Prior to breaking for summer recess, the Ohio Legislature passed House Bill 523, a bill that would make Ohio the 25th state to legalize medical marijuana, and Governor Kasich signed the bill into law last week. However, action on medical marijuana began much earlier.
HISTORICAL AND POLITICAL LANDSCAPE
Last year, Responsible Ohio’s ballot initiative, Issue 3, to legalize marijuana for both medicinal and recreational purposes, was soundly defeated by an Ohio Chamber led coalition. One piece of information that came out of that effort was that medical marijuana polled very high among Ohioans. Depending on the poll, 70 to 80 percent of Ohio’s population supported medical marijuana in some form. Those numbers are very difficult to ignore. In response, the legislature undertook efforts to gain more information and a better understanding of medical marijuana.
Two Ohio Senators, Dave Burke and Kenny Yuko, toured the state going to major metro areas to ask citizens for feedback and information from citizens. The Ohio House created the Medical Marijuana Task Force to examine medical marijuana in a more formal setting. The Task Force included three legislators, Reps. Kirk Schuring, Steve Huffman, and Dan Ramos. It also included others representing everyone from law enforcement to doctors to employers. Linda Hondros of the Hondros Family of Companies, and past Chair of the Ohio Chamber, was our representative on the Task Force.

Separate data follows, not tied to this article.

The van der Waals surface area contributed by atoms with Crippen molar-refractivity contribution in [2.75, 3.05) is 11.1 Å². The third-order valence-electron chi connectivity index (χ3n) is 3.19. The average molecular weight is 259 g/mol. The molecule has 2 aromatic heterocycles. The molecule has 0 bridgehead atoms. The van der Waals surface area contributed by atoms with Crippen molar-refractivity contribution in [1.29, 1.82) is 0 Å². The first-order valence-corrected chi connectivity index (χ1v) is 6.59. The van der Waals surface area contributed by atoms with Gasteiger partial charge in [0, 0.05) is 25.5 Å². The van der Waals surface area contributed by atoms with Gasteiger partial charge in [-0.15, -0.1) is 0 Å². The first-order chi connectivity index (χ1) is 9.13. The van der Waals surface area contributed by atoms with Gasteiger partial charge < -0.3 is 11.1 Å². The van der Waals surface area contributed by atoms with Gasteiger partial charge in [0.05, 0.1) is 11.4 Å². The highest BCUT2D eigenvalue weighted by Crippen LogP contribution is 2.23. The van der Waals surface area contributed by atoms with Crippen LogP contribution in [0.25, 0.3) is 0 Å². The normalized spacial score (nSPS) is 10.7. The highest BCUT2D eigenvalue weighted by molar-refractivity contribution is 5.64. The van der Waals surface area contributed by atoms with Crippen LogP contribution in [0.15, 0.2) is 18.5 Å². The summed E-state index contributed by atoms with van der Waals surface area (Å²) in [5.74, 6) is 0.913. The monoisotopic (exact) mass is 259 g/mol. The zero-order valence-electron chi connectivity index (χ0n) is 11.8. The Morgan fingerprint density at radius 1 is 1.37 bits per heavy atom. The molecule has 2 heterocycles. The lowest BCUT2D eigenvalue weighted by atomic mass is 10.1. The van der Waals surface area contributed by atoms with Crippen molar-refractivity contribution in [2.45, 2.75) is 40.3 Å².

The Task Force conducted six hearings where they heard testimony from patients, parents of sick children, legal professionals, doctors, treatment providers, law enforcement, officials from states that have legalized medical marijuana, cultivators of marijuana, among others. During one piece of interesting testimony, Rep. Schuring, chair of the Task Force, had to kindly ask the person testifying to refrain from passing around a zippered bag containing “various items purchased in Colorado” that he wanted to show to the task force members. Through this process, members gathered information that eventually became the foundation of HB 523. Included in the bill were employer protections advocated by the Ohio Chamber.